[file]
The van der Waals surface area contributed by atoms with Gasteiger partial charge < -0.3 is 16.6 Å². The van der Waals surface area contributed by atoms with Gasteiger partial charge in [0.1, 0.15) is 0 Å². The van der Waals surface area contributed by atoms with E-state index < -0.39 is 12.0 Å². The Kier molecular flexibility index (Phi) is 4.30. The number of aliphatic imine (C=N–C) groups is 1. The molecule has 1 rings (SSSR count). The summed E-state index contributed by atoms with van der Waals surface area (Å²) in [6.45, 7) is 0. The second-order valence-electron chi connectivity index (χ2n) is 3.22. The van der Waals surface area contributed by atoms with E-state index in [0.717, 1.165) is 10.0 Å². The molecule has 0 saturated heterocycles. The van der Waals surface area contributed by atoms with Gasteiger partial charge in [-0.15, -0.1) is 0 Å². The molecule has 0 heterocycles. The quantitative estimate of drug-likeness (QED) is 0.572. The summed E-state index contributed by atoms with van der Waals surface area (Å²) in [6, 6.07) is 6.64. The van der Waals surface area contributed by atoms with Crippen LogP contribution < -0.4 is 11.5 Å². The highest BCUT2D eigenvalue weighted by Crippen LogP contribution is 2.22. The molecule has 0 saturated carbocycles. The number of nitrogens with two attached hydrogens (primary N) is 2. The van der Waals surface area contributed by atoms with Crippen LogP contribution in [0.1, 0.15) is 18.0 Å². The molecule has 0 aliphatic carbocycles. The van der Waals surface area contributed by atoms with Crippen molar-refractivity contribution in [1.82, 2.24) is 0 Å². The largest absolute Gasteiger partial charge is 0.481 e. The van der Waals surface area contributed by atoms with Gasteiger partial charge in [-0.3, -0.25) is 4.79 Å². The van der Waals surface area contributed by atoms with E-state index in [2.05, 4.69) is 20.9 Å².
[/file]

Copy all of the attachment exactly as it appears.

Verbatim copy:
The van der Waals surface area contributed by atoms with Gasteiger partial charge < -0.3 is 16.6 Å². The van der Waals surface area contributed by atoms with Gasteiger partial charge in [0.1, 0.15) is 0 Å². The van der Waals surface area contributed by atoms with E-state index < -0.39 is 12.0 Å². The Kier molecular flexibility index (Phi) is 4.30. The number of aliphatic imine (C=N–C) groups is 1. The molecule has 1 rings (SSSR count). The summed E-state index contributed by atoms with van der Waals surface area (Å²) in [6.45, 7) is 0. The second-order valence-electron chi connectivity index (χ2n) is 3.22. The van der Waals surface area contributed by atoms with E-state index in [0.717, 1.165) is 10.0 Å². The molecule has 0 saturated heterocycles. The van der Waals surface area contributed by atoms with Gasteiger partial charge in [-0.15, -0.1) is 0 Å². The molecule has 0 heterocycles. The quantitative estimate of drug-likeness (QED) is 0.572. The summed E-state index contributed by atoms with van der Waals surface area (Å²) in [6, 6.07) is 6.64. The van der Waals surface area contributed by atoms with Crippen LogP contribution < -0.4 is 11.5 Å². The highest BCUT2D eigenvalue weighted by Crippen LogP contribution is 2.22. The molecule has 0 saturated carbocycles. The number of nitrogens with two attached hydrogens (primary N) is 2. The van der Waals surface area contributed by atoms with Crippen LogP contribution in [0.1, 0.15) is 18.0 Å². The molecule has 0 aliphatic carbocycles. The van der Waals surface area contributed by atoms with Crippen molar-refractivity contribution in [1.82, 2.24) is 0 Å². The largest absolute Gasteiger partial charge is 0.481 e. The van der Waals surface area contributed by atoms with Gasteiger partial charge in [-0.3, -0.25) is 4.79 Å². The van der Waals surface area contributed by atoms with E-state index in [2.05, 4.69) is 20.9 Å².